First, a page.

Q: What about leaving MDW and ORD after a dropoff for a ping?
Midway (MDW) lacks the requisite population density to make rideshare driving lucrative. Certainly there are times during the day when the surrounding neighborhood and suburbs can work in a driver’s favor. I actively avoid suburban rides and driving 15-30 minutes through the neighborhoods on local streets to get to a neighborhood with requisite rideshare demand. Driving without a rider or a ping does not appeal to my sensibilities.
O’Hare (ORD) also lacks the requisite population density to make rideshare driving lucrative. Early nights and weekends a driver can net a ping in nearby Rosemont. But, Rosemont is a city of 4,200 people largely hidden within gated communities. Rosemont has tourist attractions like an outlet mall, a casino, multitude of hotels, a convention center, and the All-State Arena. These attractions, when active, will provide pings to rideshare drivers.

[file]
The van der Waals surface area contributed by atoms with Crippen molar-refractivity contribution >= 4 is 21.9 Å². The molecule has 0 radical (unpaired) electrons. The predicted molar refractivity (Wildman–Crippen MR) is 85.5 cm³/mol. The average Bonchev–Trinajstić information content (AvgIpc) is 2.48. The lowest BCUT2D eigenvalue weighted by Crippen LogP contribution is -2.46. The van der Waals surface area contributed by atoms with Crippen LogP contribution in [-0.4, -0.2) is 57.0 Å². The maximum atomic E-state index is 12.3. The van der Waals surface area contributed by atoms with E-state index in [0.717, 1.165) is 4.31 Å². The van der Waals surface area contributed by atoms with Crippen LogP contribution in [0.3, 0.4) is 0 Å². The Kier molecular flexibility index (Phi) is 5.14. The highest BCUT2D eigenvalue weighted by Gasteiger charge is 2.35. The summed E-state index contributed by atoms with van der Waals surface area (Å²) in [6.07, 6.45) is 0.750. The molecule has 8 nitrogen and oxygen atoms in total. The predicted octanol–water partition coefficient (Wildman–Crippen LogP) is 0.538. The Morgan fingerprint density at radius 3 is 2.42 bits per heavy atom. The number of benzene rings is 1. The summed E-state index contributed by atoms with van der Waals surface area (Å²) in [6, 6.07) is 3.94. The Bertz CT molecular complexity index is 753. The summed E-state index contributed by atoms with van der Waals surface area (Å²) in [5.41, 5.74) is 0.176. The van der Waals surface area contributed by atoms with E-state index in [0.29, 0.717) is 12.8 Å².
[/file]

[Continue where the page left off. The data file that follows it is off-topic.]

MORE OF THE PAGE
Perhaps you, as an experienced driver, have a reasonable strategy for a ping in the Golden Corridor after your ORD drop-off? Please comment below!
Q: What are the best times to accept MDW and ORD rides?
This question is better answered with the worst times. The worst times to drive to MDW and ORD are Chicago’s recognized rush hours with a few additional hours added at both ends.
5:40am-10:00am; 2:00pm-8:00pm: Avoid airport rides during these times. The morning hours I am absolutely sure of, but the afternoon hours I have less personal experience. Of course there are exceptions- I completed three (3) dropoffs to ORD on Memorial Day 2017 before 7:30am, but traffic was negligible and caused me zero delay.